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Table of Contents Editor's Note Introduction 1. The Realism of Huckleberry Finn Tom Quirk 2. Life Without Father: The Role of the Paternal in the Opening Chapters of Huckleberry Finn Harry G. Segal 3. Huck and Jim on the Mississippi: Going with the Flow? Carl F. Wieck 4. Huck, Jim, and the "Black-and-White" Fallacy James S. Leonard 5. Huckleberry Finn and the Problem of Freedom Sanford Pinsker 6. Deadpan Huck, Or, What's Funny about Interpretation Sacvan Bercovitch 7. Who Shot Tom Sawyer? Jeffrey Steinbrink 8. Huckleberry Finn and Twain's Democratic Art of Writing Mary P. Nichols 9 The "Raftsmen's Passage," Huck's Crisis of Whiteness, and Huckleberry Finn in U.S. Literary History Peter Schmidt 10. Reinventing the World and Reinventing the Self in Huck Finn Bennett Kravitz 11. "That Night We Had Our Show": Twain and Audience Todd Giles 12. Floating Capital: The Trouble with Whiteness on Twain's Mississippi Stephanie Le Menager Chronology Contributors Bibliography Acknowledgments Index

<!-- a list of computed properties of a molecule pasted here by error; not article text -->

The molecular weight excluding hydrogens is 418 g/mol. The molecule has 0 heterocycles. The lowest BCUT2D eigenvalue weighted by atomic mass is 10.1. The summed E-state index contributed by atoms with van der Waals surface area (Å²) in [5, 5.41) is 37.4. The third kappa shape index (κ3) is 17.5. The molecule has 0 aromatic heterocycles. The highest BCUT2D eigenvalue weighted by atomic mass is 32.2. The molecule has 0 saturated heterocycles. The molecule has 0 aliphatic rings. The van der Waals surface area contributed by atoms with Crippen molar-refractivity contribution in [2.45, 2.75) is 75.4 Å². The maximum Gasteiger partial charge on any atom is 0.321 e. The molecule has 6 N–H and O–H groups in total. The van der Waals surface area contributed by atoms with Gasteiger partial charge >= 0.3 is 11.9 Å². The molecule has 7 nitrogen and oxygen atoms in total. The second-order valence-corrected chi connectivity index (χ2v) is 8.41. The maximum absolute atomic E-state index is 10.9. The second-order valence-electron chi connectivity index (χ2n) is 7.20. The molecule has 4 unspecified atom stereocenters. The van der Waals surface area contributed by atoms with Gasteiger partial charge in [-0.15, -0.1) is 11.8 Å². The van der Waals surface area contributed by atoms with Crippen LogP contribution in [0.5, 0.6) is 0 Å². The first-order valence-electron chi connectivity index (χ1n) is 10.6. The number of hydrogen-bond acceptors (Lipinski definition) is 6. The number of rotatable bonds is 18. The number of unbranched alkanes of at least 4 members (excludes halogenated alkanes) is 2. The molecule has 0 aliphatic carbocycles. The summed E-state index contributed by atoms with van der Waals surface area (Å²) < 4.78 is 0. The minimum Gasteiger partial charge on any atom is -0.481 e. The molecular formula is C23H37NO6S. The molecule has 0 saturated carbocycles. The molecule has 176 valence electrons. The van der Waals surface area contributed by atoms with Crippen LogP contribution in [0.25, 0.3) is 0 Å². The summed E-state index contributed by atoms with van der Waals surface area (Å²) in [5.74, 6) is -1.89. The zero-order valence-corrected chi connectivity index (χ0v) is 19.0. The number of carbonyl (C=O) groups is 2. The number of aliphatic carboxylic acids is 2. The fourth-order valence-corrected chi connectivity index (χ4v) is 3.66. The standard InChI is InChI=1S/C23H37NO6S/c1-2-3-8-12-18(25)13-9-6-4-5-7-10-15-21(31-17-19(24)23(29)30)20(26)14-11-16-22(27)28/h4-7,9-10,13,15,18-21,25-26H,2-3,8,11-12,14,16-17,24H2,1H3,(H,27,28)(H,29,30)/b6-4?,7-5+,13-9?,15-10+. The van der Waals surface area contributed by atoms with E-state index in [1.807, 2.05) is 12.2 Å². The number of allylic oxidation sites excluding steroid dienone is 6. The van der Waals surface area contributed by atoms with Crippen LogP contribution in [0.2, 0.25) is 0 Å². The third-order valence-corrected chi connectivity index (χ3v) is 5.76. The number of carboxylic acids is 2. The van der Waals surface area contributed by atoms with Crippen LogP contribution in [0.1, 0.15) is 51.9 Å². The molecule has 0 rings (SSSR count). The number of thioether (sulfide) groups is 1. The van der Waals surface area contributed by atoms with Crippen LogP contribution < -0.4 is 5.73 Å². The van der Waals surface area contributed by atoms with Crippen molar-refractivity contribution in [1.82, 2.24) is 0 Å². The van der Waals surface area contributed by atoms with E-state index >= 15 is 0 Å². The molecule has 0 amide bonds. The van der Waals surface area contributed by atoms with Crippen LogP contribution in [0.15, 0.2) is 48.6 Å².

Library of Congress Subject Headings for this publication:
Twain, Mark, 1835-1910. Adventures of Huckleberry Finn.
Finn, Huckleberry (Fictitious character).
Mississippi River -- In literature.
Boys in literature.
Race relations in literature.